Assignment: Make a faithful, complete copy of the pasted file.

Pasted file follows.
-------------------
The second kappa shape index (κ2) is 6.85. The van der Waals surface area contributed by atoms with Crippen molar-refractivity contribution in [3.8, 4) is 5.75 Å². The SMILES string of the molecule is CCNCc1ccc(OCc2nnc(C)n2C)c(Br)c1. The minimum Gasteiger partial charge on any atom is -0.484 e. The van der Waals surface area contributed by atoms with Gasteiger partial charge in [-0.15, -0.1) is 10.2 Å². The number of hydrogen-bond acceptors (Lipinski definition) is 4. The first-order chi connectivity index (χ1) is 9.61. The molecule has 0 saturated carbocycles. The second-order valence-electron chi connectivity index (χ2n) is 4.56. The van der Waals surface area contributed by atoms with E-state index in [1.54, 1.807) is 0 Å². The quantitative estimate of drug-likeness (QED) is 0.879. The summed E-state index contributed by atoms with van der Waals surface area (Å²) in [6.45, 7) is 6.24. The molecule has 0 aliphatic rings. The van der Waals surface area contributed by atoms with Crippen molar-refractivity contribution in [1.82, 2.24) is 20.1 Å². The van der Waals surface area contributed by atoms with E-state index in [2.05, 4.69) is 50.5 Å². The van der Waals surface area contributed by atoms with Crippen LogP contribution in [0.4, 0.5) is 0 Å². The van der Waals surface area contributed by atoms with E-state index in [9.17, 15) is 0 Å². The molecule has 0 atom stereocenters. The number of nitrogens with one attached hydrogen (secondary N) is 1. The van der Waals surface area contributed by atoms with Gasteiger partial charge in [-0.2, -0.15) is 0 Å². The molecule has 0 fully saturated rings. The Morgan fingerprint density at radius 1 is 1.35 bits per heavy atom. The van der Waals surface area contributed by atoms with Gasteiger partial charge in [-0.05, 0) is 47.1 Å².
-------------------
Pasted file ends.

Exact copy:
The second kappa shape index (κ2) is 6.85. The van der Waals surface area contributed by atoms with Crippen molar-refractivity contribution in [3.8, 4) is 5.75 Å². The SMILES string of the molecule is CCNCc1ccc(OCc2nnc(C)n2C)c(Br)c1. The minimum Gasteiger partial charge on any atom is -0.484 e. The van der Waals surface area contributed by atoms with Gasteiger partial charge in [-0.15, -0.1) is 10.2 Å². The number of hydrogen-bond acceptors (Lipinski definition) is 4. The first-order chi connectivity index (χ1) is 9.61. The molecule has 0 saturated carbocycles. The second-order valence-electron chi connectivity index (χ2n) is 4.56. The van der Waals surface area contributed by atoms with E-state index in [1.54, 1.807) is 0 Å². The quantitative estimate of drug-likeness (QED) is 0.879. The summed E-state index contributed by atoms with van der Waals surface area (Å²) in [6.45, 7) is 6.24. The molecule has 0 aliphatic rings. The van der Waals surface area contributed by atoms with Crippen molar-refractivity contribution in [1.82, 2.24) is 20.1 Å². The van der Waals surface area contributed by atoms with E-state index in [2.05, 4.69) is 50.5 Å². The van der Waals surface area contributed by atoms with Crippen LogP contribution in [0.4, 0.5) is 0 Å². The van der Waals surface area contributed by atoms with E-state index in [9.17, 15) is 0 Å². The molecule has 0 atom stereocenters. The number of nitrogens with one attached hydrogen (secondary N) is 1. The van der Waals surface area contributed by atoms with Gasteiger partial charge in [-0.2, -0.15) is 0 Å². The molecule has 0 fully saturated rings. The Morgan fingerprint density at radius 1 is 1.35 bits per heavy atom. The van der Waals surface area contributed by atoms with Gasteiger partial charge in [-0.05, 0) is 47.1 Å².